And We’ve Paid For It Ever Since
Obviously, Texas was a part of the south, and slavery was legal in Texas pre-Civil War. After the war, freed blacks continued to live in Texas, and the little frontier town of Comanche was no different. It is impossible to understand the mindset of the people of those days and so I am going to only say that it could not have been easy for either race as people tried to coexist.
When Joe and Fleet Nabers boys, sons of John “Jack” and Lucy Nabers, were murdered in 1875 by an ex-slave named Moses, the town of Comanche responded as one might expect, and it was not long before the man was murdered himself by one of the members of the mob who sought him. Tempers rose to a fever pitch, of course, but then things settled back to normal, at least as normal as things could be in an outlaw infested, railroadless, frontier Texas town.
Because I do not want this article to become even longer than it will have to be, I will only say that these were not easy years to live in Comanche County. Murder and mob violence abounded in the county as citizens tried to pretend that their own kin was not involved. In fact, hiding the truth became as natural as breathing for a large part of the county, and even the Rangers who were brought in more than once to “settle things down” did little to actually change things.
And then, came politics…mean and nasty politics…the kind that men often feel they must settle with their fists as meetings were held to discuss breaking with the Democratic Party and moving into the Populist Party.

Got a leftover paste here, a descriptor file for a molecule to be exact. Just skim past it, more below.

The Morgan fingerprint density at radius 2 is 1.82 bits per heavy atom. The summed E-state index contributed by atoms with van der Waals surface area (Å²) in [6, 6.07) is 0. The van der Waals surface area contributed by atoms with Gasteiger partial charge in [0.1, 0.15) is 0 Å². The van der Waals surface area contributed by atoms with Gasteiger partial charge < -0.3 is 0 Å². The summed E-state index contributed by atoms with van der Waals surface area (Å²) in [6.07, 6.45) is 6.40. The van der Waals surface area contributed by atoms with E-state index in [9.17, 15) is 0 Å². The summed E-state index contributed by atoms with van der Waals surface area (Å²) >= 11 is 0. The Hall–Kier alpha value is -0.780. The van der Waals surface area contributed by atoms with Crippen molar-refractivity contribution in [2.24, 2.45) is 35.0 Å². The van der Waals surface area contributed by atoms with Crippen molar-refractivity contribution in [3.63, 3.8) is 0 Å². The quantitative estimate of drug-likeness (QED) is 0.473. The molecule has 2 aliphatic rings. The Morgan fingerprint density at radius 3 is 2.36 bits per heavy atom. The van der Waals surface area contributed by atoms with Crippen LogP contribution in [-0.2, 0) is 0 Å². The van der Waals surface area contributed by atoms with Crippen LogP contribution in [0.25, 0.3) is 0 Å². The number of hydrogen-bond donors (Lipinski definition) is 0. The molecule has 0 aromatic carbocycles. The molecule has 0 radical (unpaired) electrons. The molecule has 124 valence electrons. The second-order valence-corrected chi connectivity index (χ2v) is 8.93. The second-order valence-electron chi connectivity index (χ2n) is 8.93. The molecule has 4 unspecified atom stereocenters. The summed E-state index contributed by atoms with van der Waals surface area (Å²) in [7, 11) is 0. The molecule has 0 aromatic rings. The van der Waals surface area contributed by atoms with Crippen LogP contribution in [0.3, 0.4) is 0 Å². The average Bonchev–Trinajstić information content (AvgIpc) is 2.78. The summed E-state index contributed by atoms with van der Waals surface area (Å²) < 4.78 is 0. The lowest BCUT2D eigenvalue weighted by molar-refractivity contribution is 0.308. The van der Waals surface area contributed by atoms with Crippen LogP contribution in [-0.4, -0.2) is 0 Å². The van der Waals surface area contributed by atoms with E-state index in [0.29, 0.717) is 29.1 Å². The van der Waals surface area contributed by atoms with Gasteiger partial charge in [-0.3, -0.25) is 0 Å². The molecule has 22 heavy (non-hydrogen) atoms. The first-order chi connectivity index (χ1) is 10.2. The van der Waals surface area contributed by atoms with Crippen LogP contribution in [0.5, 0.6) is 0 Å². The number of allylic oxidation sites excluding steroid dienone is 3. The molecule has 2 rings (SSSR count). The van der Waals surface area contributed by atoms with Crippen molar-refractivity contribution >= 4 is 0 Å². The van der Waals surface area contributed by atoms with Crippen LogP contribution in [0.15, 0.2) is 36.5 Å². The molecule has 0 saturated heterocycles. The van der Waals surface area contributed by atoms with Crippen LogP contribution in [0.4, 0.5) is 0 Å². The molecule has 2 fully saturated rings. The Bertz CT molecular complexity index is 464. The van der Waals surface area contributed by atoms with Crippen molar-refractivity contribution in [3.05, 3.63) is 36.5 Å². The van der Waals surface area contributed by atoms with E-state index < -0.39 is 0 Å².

And finally, add the fact that a drought of the most intense nature began in 1885 and continued on into ’86. Men were forced to stand by and watch the fruits of their labor wither and die on the vine, forced to move herds that were too weak to move due to lack of water and yet herds that could not exist without moving.
Even in the best of families, tempers were just below the surface, just waiting for a reason to explode into violence. And when you add hunger into the mix, and with no water and no crops the hunger was severe…
It is into this setting that we move to the story of Ben and Sallie Stephens, who lived just west of Downing in 1886, the year that the Committee of 100, a vigilante group, was formed in Comanche County, spreading fear each time the members rode out to “take care of business” with some poor soul.